On Second Thought, Maybe Not?
How is a person, and an artist of any kind, supposed to be in the world, anyway?
I don’t know man. I have some other things going on, so maybe that is coloring my perception of a lot of other experiences at the moment, but I’m feeling a little deflated right now. When they launched Notes last week on Substack, I was thrilled. It felt fun and fresh and interesting and undemanding. I tried out the Substack Chat feature for the first time for an impromptu Saturday write-along, and people seemed happy with it. I was finding new publications to read, and new writers to connect with. But then some of the old black-feathered demons came home to roost. I’ll never be a real writer, no matter what I do. No one is going to read my next book. I will never be successful. I will never make a living and be a normal person who buys jeans when they need new jeans and doesn’t agonize about the cost for weeks on end afterward. I will never be one of the cool kids, and the cools kids are running everything, and always will, and I am not invited to the party. Everyone thinks I’m stupid and untalented and annoying, and no one wants to be my friend. My actions will always be interpreted in the worst possible light, and no one takes me seriously.
You get the idea.
I wouldn’t say I’m spiraling. These thoughts were more like background radiation as I went about my business, got dressed, wrote my morning prompts, revised my book chapters, walked around Paris, ran errands, planned a big family visit, went to the doctor, rode the little tin can elevator up to my apartment on the fourth étage, cooked my dinner, and then accidentally knocked that dinner onto the floor. Do you see how I’m trying to prove, even here, that I am a real person? That I’m trying? Look at me, trying to work, walking around, moving my mouth and arms and legs, trying to get everything done that I’m supposed to get done and then failing spectacularly, as always. The dinner was not salvageable. The five second rule did not apply. I picked it up and put it back on the plate and then set the plate on the counter near the sink and stared at it. There was nothing left in the fridge to cook, and the will to go back out again had left me. I cleaned up the floor and table. I sat on the couch for a while, and decided to check Facebook, entirely from habit. I saw that someone from my hometown had gotten headshots made from an AI website. They looked pretty good. Maybe this is what I needed? I uploaded some selfies and waited for the results to come back. When they did, I looked—I kid you not—like a 65-year-old woman with a bright lipstick addiction who is coming to murder your entire family.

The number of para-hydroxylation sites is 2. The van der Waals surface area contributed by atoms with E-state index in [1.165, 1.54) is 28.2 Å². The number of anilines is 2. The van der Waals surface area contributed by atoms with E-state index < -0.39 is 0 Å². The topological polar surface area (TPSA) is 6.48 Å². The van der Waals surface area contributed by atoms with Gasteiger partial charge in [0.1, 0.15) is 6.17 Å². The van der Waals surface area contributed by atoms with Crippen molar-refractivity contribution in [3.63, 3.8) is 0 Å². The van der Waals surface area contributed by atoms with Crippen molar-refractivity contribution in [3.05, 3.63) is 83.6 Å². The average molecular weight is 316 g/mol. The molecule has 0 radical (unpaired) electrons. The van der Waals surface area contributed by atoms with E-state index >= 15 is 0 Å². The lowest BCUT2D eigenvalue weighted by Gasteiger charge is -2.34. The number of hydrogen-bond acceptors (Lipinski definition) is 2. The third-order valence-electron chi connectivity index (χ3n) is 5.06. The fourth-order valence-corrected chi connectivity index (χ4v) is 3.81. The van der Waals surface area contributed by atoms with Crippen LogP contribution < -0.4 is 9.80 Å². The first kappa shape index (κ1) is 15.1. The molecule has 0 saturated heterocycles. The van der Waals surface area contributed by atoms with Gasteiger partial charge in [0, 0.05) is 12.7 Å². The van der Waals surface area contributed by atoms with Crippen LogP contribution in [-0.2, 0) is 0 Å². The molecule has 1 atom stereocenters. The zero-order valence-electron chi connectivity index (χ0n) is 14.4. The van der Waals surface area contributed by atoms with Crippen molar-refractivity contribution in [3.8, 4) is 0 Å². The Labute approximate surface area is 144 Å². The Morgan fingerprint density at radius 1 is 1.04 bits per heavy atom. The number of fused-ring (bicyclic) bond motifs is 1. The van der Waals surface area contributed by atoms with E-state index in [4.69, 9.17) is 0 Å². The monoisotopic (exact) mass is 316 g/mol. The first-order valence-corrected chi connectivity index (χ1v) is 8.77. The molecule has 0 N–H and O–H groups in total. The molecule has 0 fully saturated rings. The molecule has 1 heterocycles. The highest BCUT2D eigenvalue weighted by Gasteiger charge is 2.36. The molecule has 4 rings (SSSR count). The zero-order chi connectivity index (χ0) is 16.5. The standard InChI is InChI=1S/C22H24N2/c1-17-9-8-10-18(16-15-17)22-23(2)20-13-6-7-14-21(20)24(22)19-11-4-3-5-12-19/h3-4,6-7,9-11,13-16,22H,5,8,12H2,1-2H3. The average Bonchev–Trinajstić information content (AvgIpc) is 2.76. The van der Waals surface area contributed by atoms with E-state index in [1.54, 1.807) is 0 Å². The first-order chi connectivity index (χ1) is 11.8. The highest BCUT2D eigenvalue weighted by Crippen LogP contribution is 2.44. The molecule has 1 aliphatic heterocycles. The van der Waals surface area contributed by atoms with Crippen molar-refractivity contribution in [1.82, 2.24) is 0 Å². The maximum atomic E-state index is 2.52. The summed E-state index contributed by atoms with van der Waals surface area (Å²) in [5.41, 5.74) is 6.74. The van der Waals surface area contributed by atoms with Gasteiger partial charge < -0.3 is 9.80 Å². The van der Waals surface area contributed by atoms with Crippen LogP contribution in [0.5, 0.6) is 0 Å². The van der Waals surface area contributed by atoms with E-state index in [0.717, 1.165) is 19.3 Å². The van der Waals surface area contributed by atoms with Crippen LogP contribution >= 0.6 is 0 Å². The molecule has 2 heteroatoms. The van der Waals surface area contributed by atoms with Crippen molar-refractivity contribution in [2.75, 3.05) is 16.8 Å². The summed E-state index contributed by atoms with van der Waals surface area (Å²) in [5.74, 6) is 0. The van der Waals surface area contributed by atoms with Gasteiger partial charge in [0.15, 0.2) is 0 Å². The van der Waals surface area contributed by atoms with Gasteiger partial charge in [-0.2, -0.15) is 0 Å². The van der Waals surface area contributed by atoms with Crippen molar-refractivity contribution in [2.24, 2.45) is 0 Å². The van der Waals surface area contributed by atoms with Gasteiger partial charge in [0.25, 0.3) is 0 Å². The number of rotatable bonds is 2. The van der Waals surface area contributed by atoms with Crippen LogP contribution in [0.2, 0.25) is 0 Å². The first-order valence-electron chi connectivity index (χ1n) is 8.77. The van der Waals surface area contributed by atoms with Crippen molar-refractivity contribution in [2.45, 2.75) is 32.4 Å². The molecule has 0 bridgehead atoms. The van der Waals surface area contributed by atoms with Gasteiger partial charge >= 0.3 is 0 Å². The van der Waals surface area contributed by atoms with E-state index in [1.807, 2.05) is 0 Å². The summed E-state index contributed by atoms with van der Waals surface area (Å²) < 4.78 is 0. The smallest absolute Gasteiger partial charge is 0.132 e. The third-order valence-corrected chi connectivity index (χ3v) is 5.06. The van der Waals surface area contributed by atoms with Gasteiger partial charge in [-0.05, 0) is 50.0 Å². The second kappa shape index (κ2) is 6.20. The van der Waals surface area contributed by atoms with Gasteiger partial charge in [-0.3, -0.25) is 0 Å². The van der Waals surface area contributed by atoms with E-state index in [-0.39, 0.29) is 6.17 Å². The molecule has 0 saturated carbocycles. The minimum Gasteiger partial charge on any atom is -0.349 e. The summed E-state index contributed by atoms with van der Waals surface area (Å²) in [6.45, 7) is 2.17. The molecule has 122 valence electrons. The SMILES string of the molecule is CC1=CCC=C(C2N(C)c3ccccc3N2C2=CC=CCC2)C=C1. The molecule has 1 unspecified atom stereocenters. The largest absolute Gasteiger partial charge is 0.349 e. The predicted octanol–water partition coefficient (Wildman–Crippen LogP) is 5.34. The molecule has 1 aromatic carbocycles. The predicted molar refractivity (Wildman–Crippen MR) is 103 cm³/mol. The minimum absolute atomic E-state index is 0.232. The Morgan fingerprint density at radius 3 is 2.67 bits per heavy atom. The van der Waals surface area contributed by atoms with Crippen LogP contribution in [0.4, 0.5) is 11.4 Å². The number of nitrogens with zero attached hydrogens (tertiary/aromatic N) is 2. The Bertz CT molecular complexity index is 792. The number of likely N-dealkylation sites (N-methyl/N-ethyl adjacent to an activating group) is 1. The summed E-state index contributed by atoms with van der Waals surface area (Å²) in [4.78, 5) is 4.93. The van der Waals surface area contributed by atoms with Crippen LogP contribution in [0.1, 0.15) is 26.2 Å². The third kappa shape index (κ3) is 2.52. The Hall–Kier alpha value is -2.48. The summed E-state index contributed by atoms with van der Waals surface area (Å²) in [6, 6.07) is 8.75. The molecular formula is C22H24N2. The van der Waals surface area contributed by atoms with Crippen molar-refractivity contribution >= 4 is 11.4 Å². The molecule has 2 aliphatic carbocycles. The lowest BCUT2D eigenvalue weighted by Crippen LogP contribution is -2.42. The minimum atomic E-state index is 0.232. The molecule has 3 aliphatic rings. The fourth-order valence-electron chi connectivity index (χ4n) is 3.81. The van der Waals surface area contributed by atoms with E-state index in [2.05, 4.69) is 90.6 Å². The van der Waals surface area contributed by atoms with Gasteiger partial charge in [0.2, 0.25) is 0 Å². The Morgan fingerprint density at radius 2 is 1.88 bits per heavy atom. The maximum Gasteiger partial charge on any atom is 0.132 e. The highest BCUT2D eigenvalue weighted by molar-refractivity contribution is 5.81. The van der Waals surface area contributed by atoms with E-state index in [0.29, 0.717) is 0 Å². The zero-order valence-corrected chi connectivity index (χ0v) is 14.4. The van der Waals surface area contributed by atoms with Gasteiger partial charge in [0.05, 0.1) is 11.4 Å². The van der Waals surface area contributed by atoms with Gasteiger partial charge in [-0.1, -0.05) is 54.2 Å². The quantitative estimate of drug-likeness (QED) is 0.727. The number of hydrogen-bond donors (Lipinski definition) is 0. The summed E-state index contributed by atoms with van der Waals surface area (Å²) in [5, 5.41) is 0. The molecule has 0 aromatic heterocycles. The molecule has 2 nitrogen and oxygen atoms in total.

The other day, I was sent the finished copy of an audiobook project I contributed to last year, about Mary Oliver. I wasn’t paid or anything, and don’t get any royalties, but I just wanted to contribute and talk about a person who meant a lot to me, who was the only real in-person writing mentor I’ve ever had, and who I think is often misunderstood as an artist. It’s called Wild and Precious: A Celebration of Mary Oliver. It’s beautifully produced, and it was so nice to hear stories about Mary from other people who knew her in real life, but I also had this weird moment about how I myself was presented. Listen, I know this is probably so stupid, but as far as I can tell, I’m the only author they included in the project whose books or awards they didn’t name. It’s probably really dumb and conceited to even zero in on this. How arrogant of me, right? The project isn’t about me! Who cares! But I was already vulnerable. I had this little nagging thought that started to grow and grow: I’m not a real writer, they don’t think of me as a writer, I don’t count, I’m nothing, they think I’m a joke, I am not and never will be in the same league as the other writers they included, I’m just a delusional little hedgehog in a jacket who has only ever been published by accident.
The funny thing is, right as I was thinking this, I immediately heard Mary’s voice in my head, like, Summer, this is the world. The world is always going to be the world, and the world, as you already know, can be a very hard place to be.